2bornot2b
  • 2bornot2b
If \(d=gcd(a,b)\), then show that \(gcd(a^2,b^2)=d^2\)
Mathematics
At vero eos et accusamus et iusto odio dignissimos ducimus qui blanditiis praesentium voluptatum deleniti atque corrupti quos dolores et quas molestias excepturi sint occaecati cupiditate non provident, similique sunt in culpa qui officia deserunt mollitia animi, id est laborum et dolorum fuga. Et harum quidem rerum facilis est et expedita distinctio. Nam libero tempore, cum soluta nobis est eligendi optio cumque nihil impedit quo minus id quod maxime placeat facere possimus, omnis voluptas assumenda est, omnis dolor repellendus. Itaque earum rerum hic tenetur a sapiente delectus, ut aut reiciendis voluptatibus maiores alias consequatur aut perferendis doloribus asperiores repellat.

Get our expert's

answer on brainly

SEE EXPERT ANSWER

Get your free account and access expert answers to this
and thousands of other questions.

2bornot2b
  • 2bornot2b
If \(d=gcd(a,b)\), then show that \(gcd(a^2,b^2)=d^2\)
Mathematics
jamiebookeater
  • jamiebookeater
See more answers at brainly.com
At vero eos et accusamus et iusto odio dignissimos ducimus qui blanditiis praesentium voluptatum deleniti atque corrupti quos dolores et quas molestias excepturi sint occaecati cupiditate non provident, similique sunt in culpa qui officia deserunt mollitia animi, id est laborum et dolorum fuga. Et harum quidem rerum facilis est et expedita distinctio. Nam libero tempore, cum soluta nobis est eligendi optio cumque nihil impedit quo minus id quod maxime placeat facere possimus, omnis voluptas assumenda est, omnis dolor repellendus. Itaque earum rerum hic tenetur a sapiente delectus, ut aut reiciendis voluptatibus maiores alias consequatur aut perferendis doloribus asperiores repellat.

Get this expert

answer on brainly

SEE EXPERT ANSWER

Get your free account and access expert answers to this
and thousands of other questions

2bornot2b
  • 2bornot2b
anonymous
  • anonymous
Given gcd(a, b) = d By linear combination of two numbers as + bt = d                         [where s and t are integers] Divide both sides by d as/d + bt/d = 1 Rearrange the equation s(a/d) + t(b/d) = 1 ==> gcd(a/d, b/d) = 1
2bornot2b
  • 2bornot2b
@Rohangrr that was not my question. You proved something different from my question.

Looking for something else?

Not the answer you are looking for? Search for more explanations.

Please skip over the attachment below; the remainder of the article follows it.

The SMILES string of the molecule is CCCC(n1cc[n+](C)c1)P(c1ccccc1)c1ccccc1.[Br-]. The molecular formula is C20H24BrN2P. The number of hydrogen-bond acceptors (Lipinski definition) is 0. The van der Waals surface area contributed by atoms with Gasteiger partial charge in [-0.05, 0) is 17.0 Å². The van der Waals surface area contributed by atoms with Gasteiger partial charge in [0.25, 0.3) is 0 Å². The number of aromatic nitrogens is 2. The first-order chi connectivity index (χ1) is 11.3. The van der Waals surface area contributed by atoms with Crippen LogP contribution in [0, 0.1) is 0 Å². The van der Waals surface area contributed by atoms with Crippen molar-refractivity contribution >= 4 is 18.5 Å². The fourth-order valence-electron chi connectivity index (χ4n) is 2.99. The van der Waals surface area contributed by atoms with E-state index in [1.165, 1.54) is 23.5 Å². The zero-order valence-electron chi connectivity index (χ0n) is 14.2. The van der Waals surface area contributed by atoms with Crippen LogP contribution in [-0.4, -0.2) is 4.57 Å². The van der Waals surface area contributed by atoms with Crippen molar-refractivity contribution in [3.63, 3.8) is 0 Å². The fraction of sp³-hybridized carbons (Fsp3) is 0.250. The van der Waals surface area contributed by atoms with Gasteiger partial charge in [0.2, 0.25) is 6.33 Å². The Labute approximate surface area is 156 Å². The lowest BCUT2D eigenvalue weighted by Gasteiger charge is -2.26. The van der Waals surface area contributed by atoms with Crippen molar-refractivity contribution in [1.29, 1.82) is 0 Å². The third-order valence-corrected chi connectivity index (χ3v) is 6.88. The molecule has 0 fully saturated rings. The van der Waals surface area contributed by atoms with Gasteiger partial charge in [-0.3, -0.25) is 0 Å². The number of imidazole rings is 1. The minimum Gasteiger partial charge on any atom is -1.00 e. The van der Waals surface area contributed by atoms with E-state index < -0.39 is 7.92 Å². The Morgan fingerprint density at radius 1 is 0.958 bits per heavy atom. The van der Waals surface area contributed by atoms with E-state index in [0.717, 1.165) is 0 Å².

More answers

anonymous
  • anonymous
no its your answer @2bornot2b
2bornot2b
  • 2bornot2b
You need to show that the gcd of \(a^2, b^2\) is equal to \(d^2\), and what have you shown? You have shown " gcd(a/d, b/d) = 1 "
anonymous
  • anonymous
Let a and b be integers, not both zero. Assume that gcd(a, b) = 1. Set g = gcd(a2, b2). I need to prove that g = 1. By Theorem 2.1.3 there exist integers x and y such that ax + by = 1. Now do some algebra 1 = 1^3 = (ax + by)^3 = a^3x^3 + 3a^2x^2by + 3axb^2y^2 + b^3y^3 = a^2(ax^3 + 3x^2by) + b^2(3axb^2y^2 + by^3). Set u = ax^3 +3x^2by and v = 3axb^2y^2 +by^3. Thus a^2u+b^2v = 1. Since g = gcd(a^2, b^2), there exists, t ∈ Z such that a^2 = gs and b^2 = gt. Hence 1 = a^2u + b^2v = gsu + gtv = g(su + tv), that is g|1. Since g > 0 we conclude g = 1. Now assume that d = gcd(a, b) > 1. Then there exist j, k ∈ Z such that a = dj and b = dk. By Proposition 2.2.5 it follows that gcd(j, k) = 1. By the first part of this proof it follows that gcd(j^2, k^2) = 1. Since a^2 = d^2j^2 and b^2 = d^2k^2 and since j^2 and k^2 are relatively prime, Lemma 1 implies that gcd(a^2, b^2) = gcd(d^2j^2, d^2k^2) = d2.
anonymous
  • anonymous
@JuanitaM: Plagiarism is not a good idea.
anonymous
  • anonymous
@2bornot2b: HINT: Prime factorization.
nikvist
  • nikvist
1 Attachment
2bornot2b
  • 2bornot2b
@nikvist you say that gcd(p, q) = 1, why do you say that? I mean did you assume it? Can you make such an assumption?
anonymous
  • anonymous
@2bornot2b: That's not an assumption. It is an (easy) inference.
2bornot2b
  • 2bornot2b
Please explain @FoolForMath
2bornot2b
  • 2bornot2b
Let d be the gcd of \(a,b\) then there exist x and y such that \(ax+by=d\implies \frac{a}{d}x+\frac{b}{d}y=1\). So \(\frac{a}{d}\) and \(\frac{b}{d}\) are prime to each other. Is this the reason behind that step of nikvist?

Looking for something else?

Not the answer you are looking for? Search for more explanations.